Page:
It is well known that, within less than eighty years after this, the Roman empire became Christian under Constantine: and it is probable that Constantine declared himself on the side of the Christians because they were the powerful party: for Arnobius, who wrote immediately before Constantine’s accession, speaks of “the whole world as filled with Christ’s doctrine, of its diffusion throughout all countries, of an innumerable body of Christians in distant provinces, of the strange revolution of opinion of men of the greatest genius, — orators, grammarians, rhetoricians, lawyers, physicians having come over to the institution, and that also in the face of threats, executions and tortures.” (Arnob. in Genres, 1. i. pp. 27, 9, 24, 42, 41. edit. Lug. Bat. 1650.)

And not more than twenty years after Constantine’s entire possession of the empire, Julius Firmiens Maternus calls upon the emperors Constantius and Constans to extirpate the relics of the ancient religion; the reduced and fallen condition of which is described by our author in the following words: “Licet adhuc in quibusdam regionibus idololatriae morientia palpitunt membra; tamen in eo res est, ut a Christianis omnibus terris pestiferum hoc malum funditus amputetur:” and in another place, “Modicum tautum superest, ut legibus vestris — extineta idololatriae pereat funesta contagio.” (De Error. Profan. Relig. c. xxi. p. 172, quoted by Lardner, vol. viii. p. 262.) It will not be thought that we quote this writer in order to recommend his temper or his judgment, but to show the comparative state of Christianity and of Heathenism at this period. Fifty years afterwards, Jerome represents the decline of Paganism, in language which conveys the same idea of its approaching extinction: “Solitudinem patitur et in urbe gentilitas. Dii quondam nationum, cum bubonibus et noctuis, in solis culminibus remanserunt.” (Jer. ad Lect. ep. 5, 7.) Jerome here indulges a triumph, natural and allowable in a zealous friend of the cause, but which could only be suggested to his mind by the consent and universality with which he saw; the religion received. “But now,” says he, “the passion and resurrection of Christ are celebrated in the discourses and writings of all nations. I need not mention Jews, Greeks, and Latins. The Indians, Persians, Goths, and Egyptians philosophise, and firmly believe the immortality Of the soul, and future recompenses, which, before, the greatest philosophers had denied, or doubted of, or perplexed with their disputes. The fierceness of Thracians and Scythians is now softened by the gentle sound of the Gospel; and everywhere Christ is all in all.” (Jer. ad Lect. ep. 8, ad Heliod.) Were, therefore, the motives of Constantine’s conversion ever so problematical, the easy establishment of Christianity, and the ruin of Heathenism, under him and his immediate successors, is of itself a proof of the progress which had made in the preceding period. It may be added also, “that Maxentius, the rival of Constantine, had shown friendly to the Christians. Therefore of those who were tending for worldly power and empire, one actually and flattered them, and another may be suspected to have himself to them partly from consideration of interest: so considerable were they become, under external disadvantages of all sorts.” (Lardner, vol. vii. p. 380.) This at least is certain, that, throughout the whole transaction hitherto, the great seemed to follow, not to lead, the public opinion.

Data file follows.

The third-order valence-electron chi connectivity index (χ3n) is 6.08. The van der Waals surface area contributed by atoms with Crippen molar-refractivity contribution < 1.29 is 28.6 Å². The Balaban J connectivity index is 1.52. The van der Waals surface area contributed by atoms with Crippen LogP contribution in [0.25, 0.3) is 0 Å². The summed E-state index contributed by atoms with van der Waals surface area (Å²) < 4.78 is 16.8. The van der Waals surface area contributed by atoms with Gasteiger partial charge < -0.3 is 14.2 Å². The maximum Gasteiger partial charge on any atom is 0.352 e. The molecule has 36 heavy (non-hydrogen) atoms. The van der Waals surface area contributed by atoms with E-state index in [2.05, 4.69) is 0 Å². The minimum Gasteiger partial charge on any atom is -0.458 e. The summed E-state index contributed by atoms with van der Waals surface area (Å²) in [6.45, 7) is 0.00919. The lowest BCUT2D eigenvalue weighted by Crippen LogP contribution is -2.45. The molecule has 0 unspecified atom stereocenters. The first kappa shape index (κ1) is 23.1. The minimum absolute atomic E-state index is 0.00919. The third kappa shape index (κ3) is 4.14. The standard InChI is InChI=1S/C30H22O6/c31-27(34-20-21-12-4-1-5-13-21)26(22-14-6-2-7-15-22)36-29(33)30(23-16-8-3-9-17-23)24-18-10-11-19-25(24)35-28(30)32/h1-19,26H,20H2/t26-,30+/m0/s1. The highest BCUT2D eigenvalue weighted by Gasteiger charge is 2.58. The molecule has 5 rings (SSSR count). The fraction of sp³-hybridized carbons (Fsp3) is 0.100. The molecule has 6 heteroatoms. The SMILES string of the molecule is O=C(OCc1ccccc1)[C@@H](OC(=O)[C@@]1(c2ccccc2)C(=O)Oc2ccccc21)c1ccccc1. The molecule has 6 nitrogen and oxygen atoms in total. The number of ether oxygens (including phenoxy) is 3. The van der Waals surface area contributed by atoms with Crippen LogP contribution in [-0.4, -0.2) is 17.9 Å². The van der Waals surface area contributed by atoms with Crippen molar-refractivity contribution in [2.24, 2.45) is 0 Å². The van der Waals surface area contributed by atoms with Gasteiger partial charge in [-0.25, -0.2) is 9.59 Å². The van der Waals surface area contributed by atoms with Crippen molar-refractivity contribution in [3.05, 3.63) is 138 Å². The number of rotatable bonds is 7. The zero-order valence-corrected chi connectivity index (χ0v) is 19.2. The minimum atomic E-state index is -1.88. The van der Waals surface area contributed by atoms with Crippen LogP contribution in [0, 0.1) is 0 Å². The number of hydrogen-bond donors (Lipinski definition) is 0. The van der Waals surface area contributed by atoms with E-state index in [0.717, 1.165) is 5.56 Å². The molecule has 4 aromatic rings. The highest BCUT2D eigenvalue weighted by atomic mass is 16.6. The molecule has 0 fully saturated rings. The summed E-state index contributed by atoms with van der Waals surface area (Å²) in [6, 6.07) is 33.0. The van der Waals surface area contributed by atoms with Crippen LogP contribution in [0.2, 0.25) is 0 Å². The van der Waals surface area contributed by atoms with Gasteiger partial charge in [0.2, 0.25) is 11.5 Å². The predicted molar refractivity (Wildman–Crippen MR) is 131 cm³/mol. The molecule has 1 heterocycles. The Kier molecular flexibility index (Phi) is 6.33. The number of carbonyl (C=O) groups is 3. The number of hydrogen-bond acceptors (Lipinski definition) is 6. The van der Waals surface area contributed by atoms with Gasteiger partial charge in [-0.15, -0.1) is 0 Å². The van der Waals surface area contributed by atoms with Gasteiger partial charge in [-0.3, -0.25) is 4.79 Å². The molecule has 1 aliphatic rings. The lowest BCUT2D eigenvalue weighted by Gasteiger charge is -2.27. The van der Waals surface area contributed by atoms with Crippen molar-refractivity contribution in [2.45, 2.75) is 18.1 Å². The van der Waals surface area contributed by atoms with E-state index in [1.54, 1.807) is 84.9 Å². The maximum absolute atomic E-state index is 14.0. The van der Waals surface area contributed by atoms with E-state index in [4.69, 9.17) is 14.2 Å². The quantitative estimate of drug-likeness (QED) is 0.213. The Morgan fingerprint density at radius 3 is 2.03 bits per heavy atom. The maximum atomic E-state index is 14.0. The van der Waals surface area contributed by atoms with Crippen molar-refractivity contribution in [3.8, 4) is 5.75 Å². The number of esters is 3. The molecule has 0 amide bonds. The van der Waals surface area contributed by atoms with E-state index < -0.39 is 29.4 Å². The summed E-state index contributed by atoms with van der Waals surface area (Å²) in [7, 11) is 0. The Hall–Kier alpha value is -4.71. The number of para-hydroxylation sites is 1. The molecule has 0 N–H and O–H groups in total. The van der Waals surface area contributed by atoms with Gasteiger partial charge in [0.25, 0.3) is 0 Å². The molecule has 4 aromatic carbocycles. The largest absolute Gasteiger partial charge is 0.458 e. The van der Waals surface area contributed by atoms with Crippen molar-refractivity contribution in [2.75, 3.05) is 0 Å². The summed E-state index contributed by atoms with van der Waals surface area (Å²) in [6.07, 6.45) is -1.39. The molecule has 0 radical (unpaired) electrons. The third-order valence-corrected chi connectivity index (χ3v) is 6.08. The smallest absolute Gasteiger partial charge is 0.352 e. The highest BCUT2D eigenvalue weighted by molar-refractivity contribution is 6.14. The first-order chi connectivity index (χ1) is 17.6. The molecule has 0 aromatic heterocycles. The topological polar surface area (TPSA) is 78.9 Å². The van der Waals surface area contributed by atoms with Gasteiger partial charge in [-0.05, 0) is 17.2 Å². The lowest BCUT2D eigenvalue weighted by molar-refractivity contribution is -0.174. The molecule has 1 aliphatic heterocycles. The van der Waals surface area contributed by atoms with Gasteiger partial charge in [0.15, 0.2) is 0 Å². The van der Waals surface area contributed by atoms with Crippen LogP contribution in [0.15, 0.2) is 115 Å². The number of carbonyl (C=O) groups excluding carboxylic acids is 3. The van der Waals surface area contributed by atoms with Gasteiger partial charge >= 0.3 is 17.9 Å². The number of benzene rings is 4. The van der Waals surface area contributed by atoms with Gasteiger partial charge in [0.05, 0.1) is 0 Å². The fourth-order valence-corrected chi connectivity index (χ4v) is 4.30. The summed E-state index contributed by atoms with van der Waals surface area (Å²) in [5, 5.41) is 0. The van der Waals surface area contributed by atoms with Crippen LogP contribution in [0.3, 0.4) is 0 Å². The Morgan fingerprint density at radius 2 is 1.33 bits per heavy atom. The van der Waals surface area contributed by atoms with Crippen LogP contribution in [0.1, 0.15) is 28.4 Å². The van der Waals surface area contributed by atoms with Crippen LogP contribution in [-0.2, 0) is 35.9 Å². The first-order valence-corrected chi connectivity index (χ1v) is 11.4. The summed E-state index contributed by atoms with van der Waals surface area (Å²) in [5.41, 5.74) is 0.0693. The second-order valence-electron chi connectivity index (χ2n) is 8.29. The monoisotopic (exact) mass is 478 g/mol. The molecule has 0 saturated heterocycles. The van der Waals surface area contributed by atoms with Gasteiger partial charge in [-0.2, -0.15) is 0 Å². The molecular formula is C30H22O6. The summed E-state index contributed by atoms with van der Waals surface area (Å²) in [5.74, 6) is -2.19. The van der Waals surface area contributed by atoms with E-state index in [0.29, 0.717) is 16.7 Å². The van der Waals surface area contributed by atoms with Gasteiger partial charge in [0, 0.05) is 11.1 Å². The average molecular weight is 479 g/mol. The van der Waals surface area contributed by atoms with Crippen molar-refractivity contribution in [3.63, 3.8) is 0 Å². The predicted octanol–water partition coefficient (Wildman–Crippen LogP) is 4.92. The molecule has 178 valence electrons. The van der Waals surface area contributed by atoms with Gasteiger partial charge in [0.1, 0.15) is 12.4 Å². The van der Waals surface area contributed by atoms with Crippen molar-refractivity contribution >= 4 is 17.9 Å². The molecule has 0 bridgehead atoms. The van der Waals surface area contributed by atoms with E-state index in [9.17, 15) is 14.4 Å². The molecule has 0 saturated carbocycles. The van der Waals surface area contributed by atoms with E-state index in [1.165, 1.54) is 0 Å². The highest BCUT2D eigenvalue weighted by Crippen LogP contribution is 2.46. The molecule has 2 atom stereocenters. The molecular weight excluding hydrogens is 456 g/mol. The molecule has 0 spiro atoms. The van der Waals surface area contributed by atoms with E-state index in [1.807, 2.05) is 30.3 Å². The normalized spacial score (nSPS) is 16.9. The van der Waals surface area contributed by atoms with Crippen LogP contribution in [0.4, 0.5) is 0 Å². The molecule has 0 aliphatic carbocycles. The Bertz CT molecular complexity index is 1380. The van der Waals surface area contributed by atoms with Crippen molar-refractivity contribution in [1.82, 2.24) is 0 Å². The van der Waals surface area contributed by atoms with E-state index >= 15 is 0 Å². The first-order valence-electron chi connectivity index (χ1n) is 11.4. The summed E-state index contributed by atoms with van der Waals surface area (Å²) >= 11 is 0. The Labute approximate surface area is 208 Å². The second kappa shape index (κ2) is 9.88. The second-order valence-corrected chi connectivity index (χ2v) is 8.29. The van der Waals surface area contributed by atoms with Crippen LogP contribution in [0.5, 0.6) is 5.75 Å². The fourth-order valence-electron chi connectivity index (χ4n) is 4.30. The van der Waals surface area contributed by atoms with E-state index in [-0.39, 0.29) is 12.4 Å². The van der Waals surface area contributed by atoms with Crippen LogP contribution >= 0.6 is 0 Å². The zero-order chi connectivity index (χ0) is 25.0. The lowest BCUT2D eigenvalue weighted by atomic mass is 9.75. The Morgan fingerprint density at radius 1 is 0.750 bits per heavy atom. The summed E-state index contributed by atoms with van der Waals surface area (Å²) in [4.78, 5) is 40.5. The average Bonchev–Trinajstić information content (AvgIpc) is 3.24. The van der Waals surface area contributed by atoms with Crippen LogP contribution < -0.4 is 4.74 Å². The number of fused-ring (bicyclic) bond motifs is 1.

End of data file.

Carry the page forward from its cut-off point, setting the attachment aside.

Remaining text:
It may help to convey to us some notion of the extent and progress of Christianity, or rather of the character and quality of many early Christians, of their learning and their labours, to notice the number of Christian writers who flourished in these ages. Saint Jerome’s catalogue contains sixty-six writers within the first three centuries, and the first six years of the fourth; and fifty-four between that time and his own, viz. A. D. 392. Jerome introduces his catalogue with the following just remonstrance: — “Let those who say the church has had no philosophers, nor eloquent and learned men, observe who and what they were who founded, established, and adorned it; let them cease to accuse our faith of rusticity, and confess their mistake.” (Jer. Prol. in Lib. de Ser. Eccl.) Of these writers, several, as Justin, Irenaeus, Clement of Alexandria, Tertullian, Origen, Bardesanes, Hippolitus, Eusebius, were voluminous writers. Christian writers abounded particularly about the year 178. Alexander, bishop of Jerusalem, founded a library in that city, A.D. 212. Pamphilus, the friend of Origen, founded a library at Cesarea, A.D. 294. Public defences were also set forth, by various advocates of the religion, in the course of its first three centuries. Within one hundred years after Christ’s ascension, Quadratus and Aristides, whose works, except some few fragments of the first, are lost; and, about twenty years afterwards, Justin Martyr, whose works remain, presented apologies for the Christian religion to the Roman emperors; Quadratus and Aristides to Adrian, Justin to Antoninus Pins, and a second to Marcus Antoninus. Melito, bishop of Sardis, and Apollinaris, bishop of Hierapolis, and Miltiades, men of great reputation, did the same to Marcus Antoninus, twenty years afterwards; (Euseb. Hist. lib. iv. c. 26. See also Lardner, vol. ii. p. 666.) and ten years after this, Apollonius, who suffered martyrdom under the emperor Commodus, composed an apology for his faith which he read in the senate, and which was afterwards published. (Lardner, vol. ii. p. 687.) Fourteen years after the apology of Apollonius, Tertullian addressed the work which now remains under that name to the governors of provinces in the Roman empire; and, about the same time, Minucius Felix composed a defence of the Christian religion, which is still extant; and, shortly after the conclusion of this century, copious defences of Christianity were published by Arnobius and Lactantius.